Sender digitally signs the coins using his private key and sends them to the receiver’s public key. Then the receiver can prove the ownership and receive the money using his or her private key. Each of these transactions needed to be verified before recorded to a public ledger (Blockchain). So the transaction is broadcasted into every node in the network. These verifying nods(miners) need to check whether the spender owns the bitcoin through the digital signature verification and does the spender has enough bitcoin in his account by checking every transaction against the spender’s public key.

To do this each node collects new transactions into a block and works on finding a difficult proof-of-work for its block. If a node finds the proof-of-work it broadcasts the block to all nodes. Nodes will accept the block only if it is valid. Then all the nodes will work on creating a new block in the chain using the hash of the accepted block as the previous block.

Each of these blocks contains about 1 MB of transaction data and the hash of the previous block. Because of this, all the blocks are linked to each other in a linear chronological order.

Miners who donate their computational power to solve the puzzle and generate a block are financially awarded.

Difference between traditional digital currencies and cryptocurrencies

There are few fundamental differences between traditional digital currencies and cryptocurrencies like bitcoin.


Normal digital currencies use a centralized structure. That means the whole system depends on one central trusted institution. This institution may regulate transactions and works on preventing problems like double-spending.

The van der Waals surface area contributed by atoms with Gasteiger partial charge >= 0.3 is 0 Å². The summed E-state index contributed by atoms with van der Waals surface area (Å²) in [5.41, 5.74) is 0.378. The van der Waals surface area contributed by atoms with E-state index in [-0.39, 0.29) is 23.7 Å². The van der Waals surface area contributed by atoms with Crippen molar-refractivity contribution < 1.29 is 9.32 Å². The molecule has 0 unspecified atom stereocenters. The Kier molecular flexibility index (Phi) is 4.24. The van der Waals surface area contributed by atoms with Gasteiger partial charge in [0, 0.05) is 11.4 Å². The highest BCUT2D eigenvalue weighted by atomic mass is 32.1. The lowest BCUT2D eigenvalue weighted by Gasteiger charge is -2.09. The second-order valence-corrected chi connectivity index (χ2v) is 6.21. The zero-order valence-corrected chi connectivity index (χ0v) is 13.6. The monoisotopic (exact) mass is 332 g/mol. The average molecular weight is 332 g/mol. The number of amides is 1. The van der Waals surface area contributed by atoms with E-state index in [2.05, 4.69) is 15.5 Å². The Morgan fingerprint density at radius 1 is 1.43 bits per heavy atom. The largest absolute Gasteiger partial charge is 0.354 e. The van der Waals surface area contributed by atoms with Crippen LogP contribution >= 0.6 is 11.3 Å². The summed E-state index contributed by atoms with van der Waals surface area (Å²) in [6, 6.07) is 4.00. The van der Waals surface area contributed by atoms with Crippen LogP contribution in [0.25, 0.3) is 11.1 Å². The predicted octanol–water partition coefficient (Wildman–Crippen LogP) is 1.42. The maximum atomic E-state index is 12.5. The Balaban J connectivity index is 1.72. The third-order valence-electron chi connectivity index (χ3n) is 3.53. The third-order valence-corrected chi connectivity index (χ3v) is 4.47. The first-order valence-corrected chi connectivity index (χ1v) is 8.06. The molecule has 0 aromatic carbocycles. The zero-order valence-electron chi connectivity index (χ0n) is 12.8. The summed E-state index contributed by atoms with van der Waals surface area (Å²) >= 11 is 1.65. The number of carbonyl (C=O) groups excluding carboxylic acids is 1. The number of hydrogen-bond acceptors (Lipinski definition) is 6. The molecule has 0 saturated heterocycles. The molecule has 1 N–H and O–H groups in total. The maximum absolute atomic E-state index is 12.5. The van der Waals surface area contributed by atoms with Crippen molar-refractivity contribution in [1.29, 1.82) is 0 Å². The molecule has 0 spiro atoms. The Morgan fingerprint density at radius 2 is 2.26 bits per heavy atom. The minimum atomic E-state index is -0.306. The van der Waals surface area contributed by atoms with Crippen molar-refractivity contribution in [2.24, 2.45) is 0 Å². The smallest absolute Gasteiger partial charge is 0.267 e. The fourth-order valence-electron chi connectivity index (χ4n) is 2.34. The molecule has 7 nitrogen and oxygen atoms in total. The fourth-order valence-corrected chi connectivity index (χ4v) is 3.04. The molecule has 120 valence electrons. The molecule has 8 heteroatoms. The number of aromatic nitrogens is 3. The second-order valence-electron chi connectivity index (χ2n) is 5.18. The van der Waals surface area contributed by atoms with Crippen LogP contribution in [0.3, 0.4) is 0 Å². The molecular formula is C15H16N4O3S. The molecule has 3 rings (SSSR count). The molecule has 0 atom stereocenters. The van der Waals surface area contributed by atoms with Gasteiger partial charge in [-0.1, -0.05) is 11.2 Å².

Bitcoin is decentralized and regulations are made by the community. The community will work on preventing problems like double-spending.



Traditional digital currencies require users to share their identities with the trusted third party. Users have to give their details like name, residential address, etc before using the service. Even though the trusted third party is required to keep the user identities and transactions off from the public, they might have to share this information with law enforcement agencies under certain laws.

Eg :

  • Article 4A of the Uniform Commercial Code USA

Bitcoin does not require users to share their private information. Bitcoin lets the public view every transaction happened on the blockchain but it keeps identities of users hidden. This is similar to how information released by stock exchange (Sathoshi, 2008)


Bitcoin was able to overcome problems digital currencies faced like double-spending problem and Byzantine agreement problem by using the blockchain and cryptographic proof-of-work algorithms. By fixing these issues bitcoin became the first fully decentralized digital currency. The success of bitcoin made a pathway for other cryptocurrencies like Ripple, Etherium, etc.

Blockchain technology introduced with bitcoin become a useful tool in a lot of fields not limiting its capabilities to cryptocurrencies. Blockchain is now finding applications in both the financial and non-financial sectors (Michael et al., 2016). Introduction to Bitcoin and blockchain

Both bitcoin and blockchain are reshaping our future. Introduction to Bitcoin and blockchain.